Human Empathy Partly Influenced by Genetic Factors Indicate New Data
A novel genome-wide association study (GWAS) by an international team of scientists demonstrates how genetics plays a “small but important” role in our empathetic ability. It went on to break stereotypes- finding no correlation between empathy and the participant’s sex.
Empathy is the ability to recognize and respond to the emotional states of other individuals. It plays an important role in social interaction by facilitating both making sense of other people’s behaviour and in responding appropriately to their behaviour. For these reasons, it is considered a key component of prosocial behaviour, social cooperation, and social cognition.
Differences in various fractions of empathy have been observed in several psychiatric conditions including autism, bipolar disorder, schizophrenia, and major depressive disorder.
The most standard way of measuring a person’s empathy is the so-called Empathy Quotient(EQ) — an emotional analog of IQ if you will. Empathy is typically split into two parts: firstly, the ability to recognize and understand another person’s situation (cognitive empathy), and secondly, the ability to respond to it appropriately (affective empathy). The EQ measures the sum of these parts.
These differences vary between psychiatric conditions: for example, individuals with schizophrenia are more likely to report higher personal distress and emotional contagion, whereas individuals with autism are likely to show difficulties with cognitive empathy but not affective empathy.
These may reflect causal risk mechanisms where alterations in empathy contribute to higher risk for developing a psychiatric condition. Equally, differences in empathy may also be due to the presence of a psychiatric condition, which may not allow individuals to understand and respond to another person’s mental state effectively.
Therefore, researchers from the University of Cambridge, the Institut Pasteur, Paris Diderot University in Paris, and genetics company 23andMe evaluated empathy based on participants’ Empathy Quotient (EQ) scores.
“Finding that even a fraction of why we differ in empathy is due to genetic factors helps us understand people, such as those with autism, who struggle to imagine another person’s thoughts and feelings,” Simon Baron-Cohen, director of the Autism Research Center at the University of Cambridge in England said. “This empathy difficulty can give rise to a disability that is no less challenging than other kinds of disability. We as a society need to support those with disabilities, with novel teaching methods, work-arounds or reasonable adjustments, to promote inclusion.”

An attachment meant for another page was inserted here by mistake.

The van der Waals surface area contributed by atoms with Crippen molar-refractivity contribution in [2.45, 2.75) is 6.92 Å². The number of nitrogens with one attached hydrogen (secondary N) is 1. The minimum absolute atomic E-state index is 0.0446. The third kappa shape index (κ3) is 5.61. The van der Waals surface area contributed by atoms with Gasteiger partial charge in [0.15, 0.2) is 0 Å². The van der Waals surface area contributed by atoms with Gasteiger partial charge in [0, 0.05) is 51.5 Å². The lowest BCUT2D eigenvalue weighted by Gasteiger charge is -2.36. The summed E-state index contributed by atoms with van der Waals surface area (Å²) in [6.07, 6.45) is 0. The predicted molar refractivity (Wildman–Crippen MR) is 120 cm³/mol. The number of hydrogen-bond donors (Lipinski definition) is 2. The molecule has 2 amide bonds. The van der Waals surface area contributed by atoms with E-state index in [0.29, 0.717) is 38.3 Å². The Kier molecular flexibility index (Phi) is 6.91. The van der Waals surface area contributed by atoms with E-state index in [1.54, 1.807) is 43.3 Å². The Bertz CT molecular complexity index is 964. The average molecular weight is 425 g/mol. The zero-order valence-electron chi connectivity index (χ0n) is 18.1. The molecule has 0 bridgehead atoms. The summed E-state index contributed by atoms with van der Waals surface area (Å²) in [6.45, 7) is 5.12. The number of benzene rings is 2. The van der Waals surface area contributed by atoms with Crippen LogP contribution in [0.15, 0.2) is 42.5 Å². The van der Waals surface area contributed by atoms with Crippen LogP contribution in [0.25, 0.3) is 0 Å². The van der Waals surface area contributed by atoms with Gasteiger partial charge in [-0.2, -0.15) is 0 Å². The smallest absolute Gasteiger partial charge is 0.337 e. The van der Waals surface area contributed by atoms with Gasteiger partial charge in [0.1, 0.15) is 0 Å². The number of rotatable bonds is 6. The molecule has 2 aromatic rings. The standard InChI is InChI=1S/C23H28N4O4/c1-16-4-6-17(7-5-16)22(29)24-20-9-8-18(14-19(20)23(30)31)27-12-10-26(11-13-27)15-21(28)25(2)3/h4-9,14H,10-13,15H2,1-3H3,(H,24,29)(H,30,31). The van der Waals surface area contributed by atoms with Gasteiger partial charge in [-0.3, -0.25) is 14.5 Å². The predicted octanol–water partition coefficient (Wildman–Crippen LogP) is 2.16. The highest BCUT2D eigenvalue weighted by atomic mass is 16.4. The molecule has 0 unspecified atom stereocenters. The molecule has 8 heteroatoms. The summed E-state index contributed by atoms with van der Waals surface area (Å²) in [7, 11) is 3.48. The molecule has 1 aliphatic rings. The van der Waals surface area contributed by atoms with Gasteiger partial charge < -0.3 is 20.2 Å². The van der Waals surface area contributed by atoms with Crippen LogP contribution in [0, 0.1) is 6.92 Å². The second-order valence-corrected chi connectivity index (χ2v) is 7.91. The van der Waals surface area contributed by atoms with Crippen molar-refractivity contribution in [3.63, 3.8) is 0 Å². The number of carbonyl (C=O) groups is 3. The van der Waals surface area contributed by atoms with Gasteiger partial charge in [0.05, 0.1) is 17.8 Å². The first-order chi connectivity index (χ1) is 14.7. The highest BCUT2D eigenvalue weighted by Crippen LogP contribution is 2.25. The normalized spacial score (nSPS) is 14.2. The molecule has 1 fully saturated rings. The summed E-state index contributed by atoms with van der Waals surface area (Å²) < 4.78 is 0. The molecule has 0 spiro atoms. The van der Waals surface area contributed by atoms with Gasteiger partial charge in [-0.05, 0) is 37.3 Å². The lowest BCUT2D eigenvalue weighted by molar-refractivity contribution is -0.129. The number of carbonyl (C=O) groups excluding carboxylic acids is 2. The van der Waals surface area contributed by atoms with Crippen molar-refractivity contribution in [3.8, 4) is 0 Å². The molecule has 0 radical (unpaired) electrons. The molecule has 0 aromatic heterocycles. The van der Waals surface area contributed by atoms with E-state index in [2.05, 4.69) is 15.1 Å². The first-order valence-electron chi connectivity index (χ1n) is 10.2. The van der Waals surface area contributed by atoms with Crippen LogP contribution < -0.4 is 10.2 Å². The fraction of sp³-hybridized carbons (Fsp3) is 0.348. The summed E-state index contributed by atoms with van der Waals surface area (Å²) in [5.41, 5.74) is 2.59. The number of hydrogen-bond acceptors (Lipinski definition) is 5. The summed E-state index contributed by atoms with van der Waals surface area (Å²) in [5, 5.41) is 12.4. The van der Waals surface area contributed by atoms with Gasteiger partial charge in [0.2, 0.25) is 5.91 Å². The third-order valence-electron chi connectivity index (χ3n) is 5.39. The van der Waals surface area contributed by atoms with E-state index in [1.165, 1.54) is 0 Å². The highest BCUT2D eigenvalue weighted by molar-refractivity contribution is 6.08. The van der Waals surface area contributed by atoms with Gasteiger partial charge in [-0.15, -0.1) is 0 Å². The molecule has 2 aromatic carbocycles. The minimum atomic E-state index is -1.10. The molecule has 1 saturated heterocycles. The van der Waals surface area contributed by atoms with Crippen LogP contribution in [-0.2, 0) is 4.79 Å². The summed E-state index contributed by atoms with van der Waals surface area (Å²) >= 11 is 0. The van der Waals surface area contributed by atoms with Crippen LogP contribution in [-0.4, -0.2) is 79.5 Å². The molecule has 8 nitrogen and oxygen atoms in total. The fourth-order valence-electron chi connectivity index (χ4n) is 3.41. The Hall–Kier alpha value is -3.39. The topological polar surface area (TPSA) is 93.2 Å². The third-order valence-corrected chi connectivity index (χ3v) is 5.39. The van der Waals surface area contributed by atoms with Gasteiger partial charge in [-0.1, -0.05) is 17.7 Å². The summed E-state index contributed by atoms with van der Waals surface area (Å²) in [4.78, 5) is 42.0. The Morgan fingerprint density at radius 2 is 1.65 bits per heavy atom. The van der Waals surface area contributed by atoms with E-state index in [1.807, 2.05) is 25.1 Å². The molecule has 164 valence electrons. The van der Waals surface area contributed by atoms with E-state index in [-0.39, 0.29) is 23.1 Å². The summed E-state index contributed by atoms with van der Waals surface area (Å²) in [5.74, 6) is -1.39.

In the study, the team ran a statistical analysis known as genome-wide association studies to show that variations in genetics are linked with changes in empathy. It involved more than 46,000 23andMe customers. The customers all completed the EQ online and provided a saliva sample for genetic analysis.
The empathy quotient is about 60 questions long, and if you score a 55 or more, it means you’re more empathetic than the average human. The team then gave this test to the 23andMe company, who put the questionnaire on the website. Based on the scores received and the corresponding genetic information of the individuals, variability was calculated to see how much of the difference in the EQ score could be explained by genetic variance.
And it was 10 percent.
That might not seem like a lot, but on a scale of 0 to 100, with 0 meaning that everything is environmentally affected and 100 meaning everything is genetically influenced, it’s a highly significant number.
Lead author Varun Warrier said: “This is an important step towards understanding the small but important role that genetics plays in empathy. But keep in mind that only a tenth of individual differences in empathy in the population are due to genetics. It will be equally important to understand the non-genetic factors that explain the other 90%.”
Like the study 15 years ago, researchers found women are, on average, more empathetic than men. But they found this variation is not a result of DNA because no differences were observed in the genes that contribute to empathy in men and women. They said other factors may include socialization or prenatal hormone influences.
Professor Thomas Bourgeron added: “This new study demonstrates a role for genes in empathy, but we have not yet identified the specific genes that are involved. Our next step is to gather larger samples to replicate these findings, and to pin-point the precise biological pathways associated with individual differences in empathy.”
Ultimately, though genes have a considerable effect, they do not strictly dictate empathy; environmental and cultural factors also have considerable influence. “A large chunk seems to come from non-genetic factors,” says Warrier. Still, given that upbringing is a significant environmental factor, those who wish to blame (or credit) their parents for their empathy still have an excuse to do so.
Researchers hope that these new findings will help develop better approaches for dealing with autism. However, there doesn’t seem to be a silver bullet. There’s just too much variation from person to person to develop a one-size-fits-all approach to inclusion and therapy.
“First, we have identified only a fraction of the genes associated with autism. Second, no two autistic people are alike. Third, within the spectrum autistic people have different strengths and difficulties. Finally, those with a clinical diagnosis blend seamlessly into those in the population who don’t have a diagnosis but simply have a lot of autistic traits. We all have some autistic traits – this spectrum runs right through the population on a bell curve” Simon Baron-Cohen comments.